The other night I found my wife sitting on the side of the bed staring intently into her Anatomy Coloring Book. Nicole was singing to the tune of “Dem Bones”:
Pancreas connected to the portal vein.
Portal vein connected to the liver.
Liver connected to the bloodstream.
Now hear the word of the Lord.
Yes, the pancreas, portal vein and liver has been on our minds lately. We just finished listening to an interview with Robert Geho. Geho is CEO of Diasome Pharmaceuticals, Inc. This company is focused on making insulin work better with the liver.
As Geho explains in the interview, in a non-diabetic, the liver plays a big role in blood sugar control. In a diabetic, it plays a very minor role. He explained how a non-diabetic will produce insulin in their pancreas. From there it goes into the portal vein. The portal vein brings it to the liver. Most of the insulin is absorbed by the liver. The rest is released into the bloodstream by the liver.
When someone like my wife injects insulin in her arm, none of this happens. The insulin goes straight into the bloodstream. Very little of that insulin ends up in the liver.
This may sound like a minor difference. After all, the insulin gets to the bloodstream, where it is needed, right?
First of all, I would speculate that the liver does a much better job of releasing insulin into the bloodstream. It almost sounds like the liver might store insulin and then release it as needed in response to blood sugar levels.
Geho talks extensively, however, about how insulin moving through the liver allows the liver to absorb sugar from the bloodstream. In a type-1 diabetic, he argues, this isn’t happening as much as it should. Injected insulin instead pumps sugar into the muscle and fat tissue.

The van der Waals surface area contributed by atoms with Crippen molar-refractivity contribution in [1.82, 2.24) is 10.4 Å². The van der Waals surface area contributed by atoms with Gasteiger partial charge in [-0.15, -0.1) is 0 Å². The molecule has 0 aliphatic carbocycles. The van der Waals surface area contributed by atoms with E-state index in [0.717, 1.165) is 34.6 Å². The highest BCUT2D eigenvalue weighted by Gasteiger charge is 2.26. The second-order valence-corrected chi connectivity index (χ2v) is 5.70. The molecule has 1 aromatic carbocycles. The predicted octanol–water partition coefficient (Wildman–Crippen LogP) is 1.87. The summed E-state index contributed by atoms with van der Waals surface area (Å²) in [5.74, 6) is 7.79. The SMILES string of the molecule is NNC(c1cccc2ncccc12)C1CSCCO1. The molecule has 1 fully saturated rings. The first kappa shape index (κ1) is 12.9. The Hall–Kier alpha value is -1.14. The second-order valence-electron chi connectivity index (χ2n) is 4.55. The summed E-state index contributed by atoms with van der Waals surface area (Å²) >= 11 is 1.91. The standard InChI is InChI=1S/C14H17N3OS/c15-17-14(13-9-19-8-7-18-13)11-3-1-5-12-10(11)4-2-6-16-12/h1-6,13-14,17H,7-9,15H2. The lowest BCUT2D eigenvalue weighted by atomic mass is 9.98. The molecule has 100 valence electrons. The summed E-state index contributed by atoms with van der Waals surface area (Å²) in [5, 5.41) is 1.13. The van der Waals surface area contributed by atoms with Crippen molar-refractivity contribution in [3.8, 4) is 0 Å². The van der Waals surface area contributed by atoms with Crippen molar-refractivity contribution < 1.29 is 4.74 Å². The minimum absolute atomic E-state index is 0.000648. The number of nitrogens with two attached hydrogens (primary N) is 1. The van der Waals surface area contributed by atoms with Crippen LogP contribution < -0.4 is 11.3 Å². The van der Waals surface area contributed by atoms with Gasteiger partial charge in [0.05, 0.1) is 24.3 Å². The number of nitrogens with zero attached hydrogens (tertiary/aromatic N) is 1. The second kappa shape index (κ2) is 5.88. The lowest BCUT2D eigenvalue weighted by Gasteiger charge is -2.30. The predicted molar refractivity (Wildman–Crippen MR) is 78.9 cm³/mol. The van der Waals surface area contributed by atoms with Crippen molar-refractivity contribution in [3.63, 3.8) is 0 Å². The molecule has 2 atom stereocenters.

This further complicates things because when the blood sugar drops too low the liver does not have readily available supply of glucose to release into the bloodstream.
This may explain why Nicole, for example, finds she craves sugar in between meals. Her liver may not have any stored glycogen to keep her blood sugar up. This would also explain why type-1 diabetics need to consume sugar while exercising. It may not just be about heightened insulin sensitivity.
So, Geho argues, that when insulin bypasses the liver, the body cannot properly raise and lower blood sugar. His company is working on an additive that will allow injected insulin to be more greatly absorbed by the liver. The small trial studies he shares in the video shows significantly better blood sugar control.
There were certain points made in the interview that I think may be in error. I’m going to check my facts and contact Geho before disclosing my concerns. But the big take away here is that the liver definitely plays a big role in the management of blood sugar. Since injected insulin does not travel through the liver, it emphasizes how imperfect insulin therapy is.
In closing, I’d like to confess that Nicole was not singing a diabetic version of “Dem Bones” the other night. She was, however, referencing the Anatomy Colouring Book. It’s actually a remarkably detailed and easy to reference guide to the body. No, she hasn’t coloured it in yet.
John C. A. Manley
P.S. You can watch the complete interview with Geho at the Diabetes Hands Foundation website: http://www.tudiabetes.org/video/tudiabetes-live-interview-with-robert-geho-the-liver-s-role-in
P.P.S. The interview also gave me an idea about how one might introduce insulin into the liver. My idea doesn’t involve needles or special drugs. I’ll write about this in a future column. You can subscribe at: http://diabeticdharma.com/subscribe